The 2018 Software Survey, an extensive tech-data dive conducted by Advisor Perspectives, Joel Bruckenstein (T3), and Bob Veres (Inside Information), starts with an examination of the market share of more than 300 software programs and web-based services, broken down into 13 different categories, including all-in-one programs, trading/rebalancing tools, financial planning, and CRM tools. The number of software/services that scored 7.0 or higher (scale of 1 to 10) by users “suggests that advisors today are generally satisfied with the functionality and feature set of their tech tools,” writes Veres in a column at Advisor Perspectives. See a link to the full story below. Also, financial planner Dave Grant, in a column at Financial Planning, shares his struggles to come up with the most appropriate pricing model for his practice, noting that his pricing and service model evolved more than five times over a span of five years. Going through some pricing iterations is fine, he writes, but there’s a need for “some deliberate design based on the future desired clientele.” Read the full story below.
The Tech Landscape: Results of the 2018 Technology Survey
by Bob Veres
Source: Advisor Perspectives
The 2018 Software Survey, conducted by Advisor Perspectives, Joel Bruckenstein at T3, and my firm, Inside Information, offered by far the most comprehensive data on the advisor tech landscape ever collected. In all, we received 1,554 useable responses, representing firms very small to very large, across a broad spectrum of experience in the business.
Voices: Why is pricing so hard for new RIAs?
By Dave Grant
Source: Financial Planning
The biggest change in my practice since I opened in 2013 is pricing. And it’s not just me – most new RIA owners have gone through at least one pricing iteration. But why is pricing (and service models) so hard to figure out?
Before making the move from a current firm to a new one, determine whether it will meet the needs you have on your “wish list” and be a good fit for you, writes Trent Gain, COO of The Independent Grid, in a column at InvestmentNews. He outlines several areas to investigate, including ownership structure, firm size, compliance track record, and proprietary product mandates. See the full story below. Also, attracting new talent continues to be a top concern for those in the financial planning industry. Financial Planning talked with several industry leaders at a recent LINC conference to determine ways to overcome this issue. One suggestion: Attract advisors with new and creative tech options. See the column below.
Don’t sell your soul for a large transition package
By Trent Gain
In the 16th century book, Faust sells his soul to the devil, Mephistopheles, in exchange for 24 hours of tutelage in black magic. It was a decision he would later regret. As a financial adviser in today’s world, you may be “tempted” with very attractive offers to move your practice from your current home to another firm. But before accepting any offers, consider the following so you may avoid the fate of Faust.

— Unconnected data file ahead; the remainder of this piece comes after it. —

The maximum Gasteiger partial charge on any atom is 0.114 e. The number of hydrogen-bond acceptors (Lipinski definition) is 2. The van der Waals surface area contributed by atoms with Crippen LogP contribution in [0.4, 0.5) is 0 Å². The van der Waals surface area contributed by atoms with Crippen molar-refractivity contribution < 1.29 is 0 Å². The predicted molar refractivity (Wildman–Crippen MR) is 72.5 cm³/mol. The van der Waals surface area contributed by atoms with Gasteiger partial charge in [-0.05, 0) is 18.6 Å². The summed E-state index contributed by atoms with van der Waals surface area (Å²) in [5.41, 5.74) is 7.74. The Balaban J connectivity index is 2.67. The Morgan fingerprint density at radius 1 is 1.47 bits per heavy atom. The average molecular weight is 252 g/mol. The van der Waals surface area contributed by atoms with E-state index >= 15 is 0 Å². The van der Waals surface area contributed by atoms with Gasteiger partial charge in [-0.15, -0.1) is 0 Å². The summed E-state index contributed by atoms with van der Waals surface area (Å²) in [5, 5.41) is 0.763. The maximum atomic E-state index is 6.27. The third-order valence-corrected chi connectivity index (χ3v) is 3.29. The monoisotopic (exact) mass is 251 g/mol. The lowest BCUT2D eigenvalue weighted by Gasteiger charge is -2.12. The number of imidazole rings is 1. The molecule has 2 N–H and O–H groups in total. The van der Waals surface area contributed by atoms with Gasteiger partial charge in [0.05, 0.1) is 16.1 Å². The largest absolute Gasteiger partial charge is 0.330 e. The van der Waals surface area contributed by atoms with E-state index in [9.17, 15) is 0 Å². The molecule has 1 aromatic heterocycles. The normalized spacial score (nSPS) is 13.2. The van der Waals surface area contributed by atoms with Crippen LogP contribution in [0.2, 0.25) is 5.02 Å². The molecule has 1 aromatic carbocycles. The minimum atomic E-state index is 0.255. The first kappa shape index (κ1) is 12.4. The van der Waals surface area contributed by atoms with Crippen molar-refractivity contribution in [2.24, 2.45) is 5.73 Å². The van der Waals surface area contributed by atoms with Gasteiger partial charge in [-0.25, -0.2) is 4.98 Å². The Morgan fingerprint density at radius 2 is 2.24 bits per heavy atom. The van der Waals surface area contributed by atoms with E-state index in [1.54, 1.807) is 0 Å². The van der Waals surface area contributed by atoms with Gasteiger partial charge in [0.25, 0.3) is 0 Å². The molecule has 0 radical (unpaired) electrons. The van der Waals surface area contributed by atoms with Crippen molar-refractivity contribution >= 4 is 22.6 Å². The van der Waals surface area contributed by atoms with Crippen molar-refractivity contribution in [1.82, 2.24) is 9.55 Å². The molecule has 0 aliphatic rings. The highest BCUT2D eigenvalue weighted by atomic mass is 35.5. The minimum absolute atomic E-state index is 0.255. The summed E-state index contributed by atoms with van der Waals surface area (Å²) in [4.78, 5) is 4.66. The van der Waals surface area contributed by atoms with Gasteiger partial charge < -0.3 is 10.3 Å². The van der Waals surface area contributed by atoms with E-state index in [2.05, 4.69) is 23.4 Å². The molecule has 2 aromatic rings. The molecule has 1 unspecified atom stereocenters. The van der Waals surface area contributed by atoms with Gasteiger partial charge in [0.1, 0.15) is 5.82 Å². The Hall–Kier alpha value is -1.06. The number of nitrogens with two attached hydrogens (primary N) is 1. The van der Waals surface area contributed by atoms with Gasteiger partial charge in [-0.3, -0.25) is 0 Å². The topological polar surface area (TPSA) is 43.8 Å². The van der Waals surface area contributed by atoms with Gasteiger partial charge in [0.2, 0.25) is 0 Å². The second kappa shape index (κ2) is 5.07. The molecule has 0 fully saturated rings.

Voices: The secret to attracting new planners
By Chelsea Emery
Source: Financial Planning
Hollie Fagan could have cited any number of problems when I asked about the biggest worry for the planning industry. I didn’t expect this to be at the top of her list: “We’re not attracting talent.” Maybe I shouldn’t have been surprised. There are now more CFPs over 70 than under 30, according to the CFP Board, and the percentage of women hasn’t budged since 2007.
Advisors with clients who have lost a spouse take note: A new audit by the Social Security Administration’s Office of the Inspector General finds that 82% of widows and widowers entitled to a spouse’s benefits are being underpaid because the Social Security Administration didn’t inform them on how to maximize benefits, reports Financial Advisor. Based on a sampling of 50 beneficiaries, “we estimate 11,123 would have been eligible for a higher monthly benefit amount had they delayed their retirement application for their own benefits until age 70,” the OIG report states. See the details below. Also, taking on the role of caregiver comes at a financial toll, and it’s still women who largely take on the responsibility. That was some of the key information imparted by Cynthia Hutchins, director of financial gerontology at Merrill Lynch during a recent event sponsored by MFS Investment Management and Redbook. Hutchins says that women who leave the workforce give up about $324,000, but men give up just $284,000 on average, according to an article at WealthManagement.com. See the full story below.
Social Security Underpaying Widowed Spouses, Report Finds
By Tracey Longo
Source: Financial Advisor
A full 82% of widows and widowers entitled to spousal benefits are being underpaid, according to findings in a new audit undertaken by the Social Security Administration’s Office of the Inspector General (OIG). The problem? The agency has failed to tell widowed spouses they can claim survivor benefits while still delaying their own benefits until age 70. Advisors with clients who have lost a spouse will want to take particular note.
The Financial Effect of Being the Family Caregiver
By Diana Britton
Many clients have to leave the workforce at some point in their careers—whether it be to care for a child, a disabled family member, an injured or ailing spouse or an aging parent. And while that caregiver’s role is starting to even out between males and females among millennials (at around 50 percent male to 50 percent female), for the most part it’s still women who take on the responsibility, said Cynthia Hutchins, director of financial gerontology at Merrill Lynch.